That's a really apt description - and yes, moving in any direction right now feels scary, dangerous, even wrong given my uncertainty. It's a weird kind of paralysis - right now it feels oddly safer to stay in the questioning mode than to commit to a more certain perspective, whether back toward faith or toward real agnosticism/atheism.

***If it means anything at all, this total stranger supports your struggle for reality.*** (jennypo)

Thanks very much. I appreciate that.

Slapdash said...

***It is especially difficult to be totally open and honest when we know/fear/or expect our changing beliefs &/or doubts/questions will upset others. We can sometimes panic and get very upset because we know they will react in a negative way.*** (Zoe)

Funny - I just got done saying that I can handle everyone but my mom...except I just remembered a good Christian friend that I have avoided calling for 2 months because I don't want to tell her where I'm at... and it will inevitably come up in our conversation.

***I'd like to encourage you to not take the blame for ruining your mom's vacation &/or life. We don't have that kind of power Slapdash.*** (Zoe)

You're right, of course. I *wish* I could prevent the hurt/worry she now carries around for me, but ultimately she is the only person who can change how she feels.


***Slapdash, be who you are. A human on a journey with a heart and a mind. Continue to think for yourself, ask the tough questions and continue to love those around you. They will see that you are the same loveable Slapdash daughter you've always been.*** (Zoe)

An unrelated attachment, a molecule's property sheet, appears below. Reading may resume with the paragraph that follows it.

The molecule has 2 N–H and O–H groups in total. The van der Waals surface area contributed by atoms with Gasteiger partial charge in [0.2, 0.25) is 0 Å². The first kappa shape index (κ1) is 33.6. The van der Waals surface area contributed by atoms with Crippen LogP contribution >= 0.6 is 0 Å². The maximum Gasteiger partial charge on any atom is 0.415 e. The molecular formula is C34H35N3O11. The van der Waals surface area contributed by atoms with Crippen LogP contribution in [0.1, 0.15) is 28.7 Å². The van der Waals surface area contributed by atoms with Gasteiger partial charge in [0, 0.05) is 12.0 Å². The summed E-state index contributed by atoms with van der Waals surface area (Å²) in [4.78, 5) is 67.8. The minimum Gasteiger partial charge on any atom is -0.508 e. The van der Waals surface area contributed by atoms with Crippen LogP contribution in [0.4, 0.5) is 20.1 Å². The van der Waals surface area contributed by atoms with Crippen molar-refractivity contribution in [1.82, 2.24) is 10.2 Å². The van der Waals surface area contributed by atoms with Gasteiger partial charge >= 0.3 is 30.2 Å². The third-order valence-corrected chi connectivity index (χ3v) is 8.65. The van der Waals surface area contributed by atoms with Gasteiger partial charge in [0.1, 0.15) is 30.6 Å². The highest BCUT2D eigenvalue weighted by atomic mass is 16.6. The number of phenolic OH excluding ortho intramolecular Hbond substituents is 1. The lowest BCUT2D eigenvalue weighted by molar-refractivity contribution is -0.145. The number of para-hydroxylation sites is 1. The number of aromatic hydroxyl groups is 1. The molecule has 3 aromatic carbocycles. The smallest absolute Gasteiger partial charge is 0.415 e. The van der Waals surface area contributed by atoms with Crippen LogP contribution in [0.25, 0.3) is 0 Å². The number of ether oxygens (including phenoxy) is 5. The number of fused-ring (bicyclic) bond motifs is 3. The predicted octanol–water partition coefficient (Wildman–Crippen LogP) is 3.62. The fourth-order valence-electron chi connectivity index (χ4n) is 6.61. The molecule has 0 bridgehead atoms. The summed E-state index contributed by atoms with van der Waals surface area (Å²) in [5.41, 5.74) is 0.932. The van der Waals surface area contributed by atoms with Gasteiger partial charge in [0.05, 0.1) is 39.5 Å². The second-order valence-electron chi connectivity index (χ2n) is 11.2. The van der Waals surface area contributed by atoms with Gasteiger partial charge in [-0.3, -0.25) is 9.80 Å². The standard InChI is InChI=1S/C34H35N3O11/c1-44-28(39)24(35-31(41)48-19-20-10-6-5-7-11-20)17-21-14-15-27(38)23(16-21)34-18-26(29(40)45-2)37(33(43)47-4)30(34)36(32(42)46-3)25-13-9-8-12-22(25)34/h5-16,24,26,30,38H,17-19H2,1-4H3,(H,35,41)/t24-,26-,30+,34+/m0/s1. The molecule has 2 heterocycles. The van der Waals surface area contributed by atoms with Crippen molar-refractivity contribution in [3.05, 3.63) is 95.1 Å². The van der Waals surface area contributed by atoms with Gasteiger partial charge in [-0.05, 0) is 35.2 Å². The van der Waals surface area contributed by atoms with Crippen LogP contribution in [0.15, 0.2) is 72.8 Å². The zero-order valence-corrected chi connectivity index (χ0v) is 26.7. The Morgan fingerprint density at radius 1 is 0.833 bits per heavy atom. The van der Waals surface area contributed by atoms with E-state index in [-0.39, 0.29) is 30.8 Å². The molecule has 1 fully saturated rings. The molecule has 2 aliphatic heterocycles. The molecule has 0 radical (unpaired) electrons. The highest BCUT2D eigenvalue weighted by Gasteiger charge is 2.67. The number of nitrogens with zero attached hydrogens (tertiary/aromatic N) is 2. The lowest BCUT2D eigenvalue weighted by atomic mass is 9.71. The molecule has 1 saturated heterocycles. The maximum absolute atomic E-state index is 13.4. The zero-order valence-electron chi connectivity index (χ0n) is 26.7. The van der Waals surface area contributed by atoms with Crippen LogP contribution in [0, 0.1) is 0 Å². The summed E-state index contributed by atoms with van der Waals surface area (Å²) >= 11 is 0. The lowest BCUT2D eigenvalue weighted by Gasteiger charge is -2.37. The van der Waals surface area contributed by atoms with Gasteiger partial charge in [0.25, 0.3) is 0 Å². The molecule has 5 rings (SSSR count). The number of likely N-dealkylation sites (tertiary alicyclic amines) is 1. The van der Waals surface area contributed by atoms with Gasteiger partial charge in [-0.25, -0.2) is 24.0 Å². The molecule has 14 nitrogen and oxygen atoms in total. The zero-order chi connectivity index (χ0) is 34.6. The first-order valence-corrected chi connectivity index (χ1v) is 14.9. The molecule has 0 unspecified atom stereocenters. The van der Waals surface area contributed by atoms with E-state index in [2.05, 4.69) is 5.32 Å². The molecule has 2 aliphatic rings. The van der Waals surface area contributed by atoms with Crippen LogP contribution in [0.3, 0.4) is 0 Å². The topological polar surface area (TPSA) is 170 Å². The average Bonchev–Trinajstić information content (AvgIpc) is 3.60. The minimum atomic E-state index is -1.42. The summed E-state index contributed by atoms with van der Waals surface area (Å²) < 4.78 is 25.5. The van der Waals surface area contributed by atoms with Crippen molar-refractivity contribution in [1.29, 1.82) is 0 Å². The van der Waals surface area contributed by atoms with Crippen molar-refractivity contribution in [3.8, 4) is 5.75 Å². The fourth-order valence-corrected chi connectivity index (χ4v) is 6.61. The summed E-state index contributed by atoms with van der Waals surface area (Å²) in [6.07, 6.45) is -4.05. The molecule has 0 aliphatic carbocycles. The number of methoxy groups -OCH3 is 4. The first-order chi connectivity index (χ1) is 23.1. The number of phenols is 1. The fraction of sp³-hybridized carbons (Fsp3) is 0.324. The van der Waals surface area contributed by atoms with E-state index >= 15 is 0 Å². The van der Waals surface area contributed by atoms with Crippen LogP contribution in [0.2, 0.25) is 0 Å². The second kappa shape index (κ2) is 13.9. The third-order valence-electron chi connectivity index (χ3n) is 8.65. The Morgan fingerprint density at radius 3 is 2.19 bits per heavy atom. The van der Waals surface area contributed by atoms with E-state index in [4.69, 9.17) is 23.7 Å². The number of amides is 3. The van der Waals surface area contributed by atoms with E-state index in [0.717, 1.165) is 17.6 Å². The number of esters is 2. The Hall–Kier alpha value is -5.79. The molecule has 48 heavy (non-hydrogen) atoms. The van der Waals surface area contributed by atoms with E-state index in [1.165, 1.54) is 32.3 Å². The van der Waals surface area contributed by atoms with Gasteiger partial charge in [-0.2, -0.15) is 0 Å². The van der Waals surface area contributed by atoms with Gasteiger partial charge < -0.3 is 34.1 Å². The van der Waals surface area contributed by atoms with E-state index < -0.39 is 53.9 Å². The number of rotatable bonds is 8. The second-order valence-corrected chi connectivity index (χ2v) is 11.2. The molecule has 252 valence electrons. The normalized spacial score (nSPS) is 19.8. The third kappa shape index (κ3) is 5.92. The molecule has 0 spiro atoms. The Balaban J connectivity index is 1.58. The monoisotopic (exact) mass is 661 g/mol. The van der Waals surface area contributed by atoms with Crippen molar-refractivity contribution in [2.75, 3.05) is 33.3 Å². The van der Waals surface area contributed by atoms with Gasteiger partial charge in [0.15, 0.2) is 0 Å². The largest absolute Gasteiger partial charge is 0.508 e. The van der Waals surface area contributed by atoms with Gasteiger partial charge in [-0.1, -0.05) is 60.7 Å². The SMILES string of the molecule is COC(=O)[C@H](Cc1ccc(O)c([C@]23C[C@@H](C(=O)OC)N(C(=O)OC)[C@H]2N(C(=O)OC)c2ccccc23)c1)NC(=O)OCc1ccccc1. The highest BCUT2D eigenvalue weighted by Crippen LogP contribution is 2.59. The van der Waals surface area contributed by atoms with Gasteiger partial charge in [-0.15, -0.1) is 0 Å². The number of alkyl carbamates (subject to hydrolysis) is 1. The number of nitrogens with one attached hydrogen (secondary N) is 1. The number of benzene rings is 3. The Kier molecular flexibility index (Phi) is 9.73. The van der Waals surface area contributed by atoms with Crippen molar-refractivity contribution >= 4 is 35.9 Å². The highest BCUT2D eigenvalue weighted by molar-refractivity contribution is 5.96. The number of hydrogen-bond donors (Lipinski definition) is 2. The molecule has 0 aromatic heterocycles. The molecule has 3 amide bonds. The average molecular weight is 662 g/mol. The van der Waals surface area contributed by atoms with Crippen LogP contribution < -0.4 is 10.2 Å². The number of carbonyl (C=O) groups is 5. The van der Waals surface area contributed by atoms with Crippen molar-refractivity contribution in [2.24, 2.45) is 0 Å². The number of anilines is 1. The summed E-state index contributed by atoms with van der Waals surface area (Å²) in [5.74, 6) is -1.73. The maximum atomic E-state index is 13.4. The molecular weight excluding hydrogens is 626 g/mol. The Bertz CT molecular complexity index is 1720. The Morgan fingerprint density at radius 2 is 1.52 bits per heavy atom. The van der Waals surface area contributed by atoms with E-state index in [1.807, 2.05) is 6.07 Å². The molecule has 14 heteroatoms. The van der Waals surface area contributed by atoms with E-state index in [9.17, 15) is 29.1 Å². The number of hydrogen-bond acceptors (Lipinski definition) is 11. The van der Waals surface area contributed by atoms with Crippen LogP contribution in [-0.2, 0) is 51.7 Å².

I think this process has in some ways pushed me into a really defensive, selfish, inwardly-focused place. Yuck. Maybe it's necessary to have a hard shell while I'm working through the hardest bits of this, but I definitely hope to come out of this able to be a more compassionate and generous person. I don't think I am that right now.

Slapdash said...

***I am hoping that you have not limited yourself to two destinations i.e I either believe how I believed growing up, or I don't believe at all.*** (Andrew)

I don't *think* I'm limiting myself in this way... but part of me has a hard time imagining how to believe differently about God, as it seems like it would be me just making up whatever I want to believe, and therefore me being no better than the (evangelical) theologies I'm rejecting today. Then again, another part of me really really wants to believe there is a (good) God out there. Whether that's because I'm conditioned to think so because of my years in the faith, or because it is that innate soul-response to a very real divine being, I don't know. Still working that out, I guess. :)

Slapdash said...

***Way proud of you girl! Being open and honest about your thoughts, doubts, feelings and emotions will always bring you out on top!*** (Lowendaction)

Well, lowenD, who knew you'd come out as such a cheerleader for me? Thanks. :)

***I wish your mother could tap in to that concept of love. My love for you should be equal regardless of your belief system. Just as I love your mom, dispite of her short-sited understanding of Christian love. However, it is natural to be saddened when one believes in heaven/hell, and she only wants the "best" for you. However, unconditional love trumps all else.*** (Lowendaction)